From desert scrub to grassland and crops, this species can be found in some of the warmest parts of Arizona.

This species shows nocturnal habits in the summer switching to being more active during the day in the fall.

18. Chihuahuan Mountain Kingsnake

Chihuahuan Mountain Kingsnake

This type of Southern state (Lampropeltis knoblochi) is also specific to desert scrub.

It feeds on a wide range of prey including rodents, birds, scorpions, and lizards.

A banded appearance is specific to this species. A base red color is seen on its body. This color may also be red-brown.

White bands with black bordering bands decorate its dorsal and lateral sides while its ventral side is typically white or white and red.

A black-and-white combination is specific to its head.

19. Banded Sand Snake

Banded Sand Snake

Found in desert areas and on roads in deserts, this nocturnal species comes with a banded appearance through all of its life stages.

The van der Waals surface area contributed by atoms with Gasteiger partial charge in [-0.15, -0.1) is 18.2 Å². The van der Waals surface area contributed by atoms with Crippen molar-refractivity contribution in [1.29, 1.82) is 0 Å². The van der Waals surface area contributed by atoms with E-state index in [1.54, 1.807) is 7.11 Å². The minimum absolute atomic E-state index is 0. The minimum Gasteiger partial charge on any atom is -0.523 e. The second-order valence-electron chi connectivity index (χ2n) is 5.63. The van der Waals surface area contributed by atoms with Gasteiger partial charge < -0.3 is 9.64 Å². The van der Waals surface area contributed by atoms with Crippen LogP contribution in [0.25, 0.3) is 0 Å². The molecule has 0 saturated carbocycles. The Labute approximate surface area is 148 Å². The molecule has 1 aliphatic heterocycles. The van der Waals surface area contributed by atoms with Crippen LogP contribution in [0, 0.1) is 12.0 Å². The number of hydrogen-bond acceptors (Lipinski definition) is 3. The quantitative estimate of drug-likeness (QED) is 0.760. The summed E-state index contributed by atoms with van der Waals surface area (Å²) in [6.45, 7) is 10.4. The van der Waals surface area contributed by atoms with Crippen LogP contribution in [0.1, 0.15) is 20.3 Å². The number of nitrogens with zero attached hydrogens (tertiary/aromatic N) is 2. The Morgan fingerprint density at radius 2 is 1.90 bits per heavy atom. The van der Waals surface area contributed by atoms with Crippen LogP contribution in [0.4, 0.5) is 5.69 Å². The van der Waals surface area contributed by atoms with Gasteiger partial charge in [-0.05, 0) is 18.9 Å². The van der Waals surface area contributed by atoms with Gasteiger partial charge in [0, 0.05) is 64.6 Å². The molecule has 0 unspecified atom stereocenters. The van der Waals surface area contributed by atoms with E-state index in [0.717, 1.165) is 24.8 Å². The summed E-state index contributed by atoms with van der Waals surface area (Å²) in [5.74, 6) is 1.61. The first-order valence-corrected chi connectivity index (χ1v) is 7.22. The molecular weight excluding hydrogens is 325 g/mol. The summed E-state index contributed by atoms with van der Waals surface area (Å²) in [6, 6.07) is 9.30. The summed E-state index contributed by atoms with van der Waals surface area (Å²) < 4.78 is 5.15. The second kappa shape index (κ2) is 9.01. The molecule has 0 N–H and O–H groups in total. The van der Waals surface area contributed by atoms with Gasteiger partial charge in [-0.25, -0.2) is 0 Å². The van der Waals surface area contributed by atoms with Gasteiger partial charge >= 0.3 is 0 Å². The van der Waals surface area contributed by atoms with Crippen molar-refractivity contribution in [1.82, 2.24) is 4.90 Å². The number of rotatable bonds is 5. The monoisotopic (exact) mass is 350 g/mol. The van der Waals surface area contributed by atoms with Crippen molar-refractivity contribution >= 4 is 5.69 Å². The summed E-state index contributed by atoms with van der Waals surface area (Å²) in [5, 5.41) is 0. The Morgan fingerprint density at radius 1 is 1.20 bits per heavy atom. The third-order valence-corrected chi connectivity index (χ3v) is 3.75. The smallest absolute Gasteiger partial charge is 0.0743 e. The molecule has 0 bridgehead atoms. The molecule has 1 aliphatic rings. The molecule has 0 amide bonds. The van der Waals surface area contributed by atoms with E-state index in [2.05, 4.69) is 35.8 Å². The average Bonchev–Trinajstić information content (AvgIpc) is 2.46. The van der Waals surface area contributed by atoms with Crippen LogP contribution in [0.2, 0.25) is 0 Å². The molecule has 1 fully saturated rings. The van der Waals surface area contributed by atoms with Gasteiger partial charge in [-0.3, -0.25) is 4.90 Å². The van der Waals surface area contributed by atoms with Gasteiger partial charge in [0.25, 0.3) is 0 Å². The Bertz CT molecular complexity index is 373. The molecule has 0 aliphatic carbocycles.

From the juvenile stage, it shows black dorsal banding, a tan to yellow color, and a black and tan head.

The species darkens as it grows to a red-orange base color with black bands and a bright underside.

Banded Sand Snakes (Sonora cincta) are burrowers and may rarely come out during the day. Their secretive nature and remote habitat mean these snakes aren’t spotted easily.

Insects and bugs are among the common food the species is interested in.

20. Northern Cat-eyed Snake

Northern Cat-eyed Snake

This snake typically comes with brown blotched but a light brown morph with brown bands is also specific to The Northern Cat-eyed Snake (Leptodeira septentrionalis).

A good climber, this snake species lives up on trees and it only becomes active at night.

A slightly venomous species, this type of arboreal snake uses its mild venom against prey such as frogs.

Native to Texas and Mexico, the Northern Cat-eyed Snake has a slender body that may reach a length of up to 3.3 feet.